Papua New Guinean boxer Thadius Katua is getting himself prepared for the toughest assignments of his life as he brushes up his skills for the Rio Olympic Games next month.
The 19-year-old Caterets Islander is currently in Baguio, Philippines training under the watchful eyes of coaches Joe Aufa and Allan Nicolson.
But for Katua, granted passage to the Olympic Games through a tripartite qualification, this is not on an unfamiliar trip for the young Bougainvillean. Tripartite qualifications are awarded to athletes who show promising potential in certain sports who miss out on qualification through mandated Olympic qualification events.
The Teachers Camp where the High Performance Training for Katua kicked off in earnest on Monday is the same environment where the same two men Aufa and Nickolson combined to steer the young man on a path to one of the amazing stories of a PNG athlete’s sporting achievements.
Several months ago Katua and his team-mates were in this Philippine city on a High Performance Training (HPT) camp for the 2015 Pacific Games in Port Moresby.
Katua eventually won a gold medal in the 60kg division contributing to Papua New Guinea boxing’s most impressive record of eight of the 13 gold medals on offer at the Pacific Games.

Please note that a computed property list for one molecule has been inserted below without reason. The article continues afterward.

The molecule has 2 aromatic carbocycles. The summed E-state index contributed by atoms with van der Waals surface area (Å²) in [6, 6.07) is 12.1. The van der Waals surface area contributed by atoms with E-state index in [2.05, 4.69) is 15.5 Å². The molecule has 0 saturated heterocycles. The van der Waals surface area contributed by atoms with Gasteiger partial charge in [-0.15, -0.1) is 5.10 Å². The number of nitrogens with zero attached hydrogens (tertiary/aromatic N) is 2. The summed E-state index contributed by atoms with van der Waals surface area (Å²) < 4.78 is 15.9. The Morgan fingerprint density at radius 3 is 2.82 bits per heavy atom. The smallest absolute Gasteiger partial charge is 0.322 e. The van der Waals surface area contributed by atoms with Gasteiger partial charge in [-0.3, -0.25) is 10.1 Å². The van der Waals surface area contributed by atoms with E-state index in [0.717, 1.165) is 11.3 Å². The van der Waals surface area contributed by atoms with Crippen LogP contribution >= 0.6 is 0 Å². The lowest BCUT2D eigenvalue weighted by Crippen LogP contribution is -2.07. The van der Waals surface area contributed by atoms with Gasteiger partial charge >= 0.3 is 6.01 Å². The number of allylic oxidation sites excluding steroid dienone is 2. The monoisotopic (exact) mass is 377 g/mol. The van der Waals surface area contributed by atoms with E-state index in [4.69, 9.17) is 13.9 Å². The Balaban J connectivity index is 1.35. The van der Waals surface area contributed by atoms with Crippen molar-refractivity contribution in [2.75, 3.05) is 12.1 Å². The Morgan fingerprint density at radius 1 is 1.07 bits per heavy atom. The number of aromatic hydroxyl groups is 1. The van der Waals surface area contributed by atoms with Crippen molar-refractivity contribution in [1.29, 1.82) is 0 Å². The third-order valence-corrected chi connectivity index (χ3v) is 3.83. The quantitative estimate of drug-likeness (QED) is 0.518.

The teenager then boarded a flight to Apia, Samoa to create more sporting history by surprising many snatching the gold medal at the Youth Commonwealth Games beating his Ireland opponent in the final and boxers from more established countries on the way that impressive performance.
Katua’s Olympic journey actually started in April this year when together with fellow Pacific Games medallists Charles Keama (52kg), Andrew Aisaga (69kg) and Jonathan Keama (75kg), they attended the Oceania Asian qualifiers in Qian’an, China.
The disappointment of being seemingly “robbed” of a victory against his Iraqi opponent is still clear in Katua’s mind in what seemed the end of his Olympic dreams.
Therefore the opportunity that has been awarded to Katua when he was announced as the successful nominee for the tripartite spot a few weeks ago is something he wants to make the most of.
Katua’s run of success seems endless as he added another achievement to his sporting career by being chosen as the SP Junior Athlete of the Year.
Nicolson is not surprised that Katua is Rio bound as he had shown great work ethics in the six weeks the Australian and Aufa were preparing the PNG team for the Pacific Games last year.
After watching Katua in a sparring work-out against two Filipino boxers on Monday, just a couple of hours later following a 10-hour bus-ride from Manila, both coaches admit that while they do not have the luxury of a longer time to prepare their young boxer – they will have to do the best they can under the circumstances.
“After the sparring session that Katua had against quality opponents gives us a better idea of what we need to work on to have him prepared for Rio,” Aufa, who coached Jack Willie to the Beijing Olympics in 2004, said.
The training continues until July 24 when the team breaks camp to return to Port Moresby to join the rest of the small PNG contingent that is scheduled to fly out to Rio via Australia on July 27.
Nicolson who also returns home on July 24 re-joins the boxing team when they transit through Australia on their way to Brazil.
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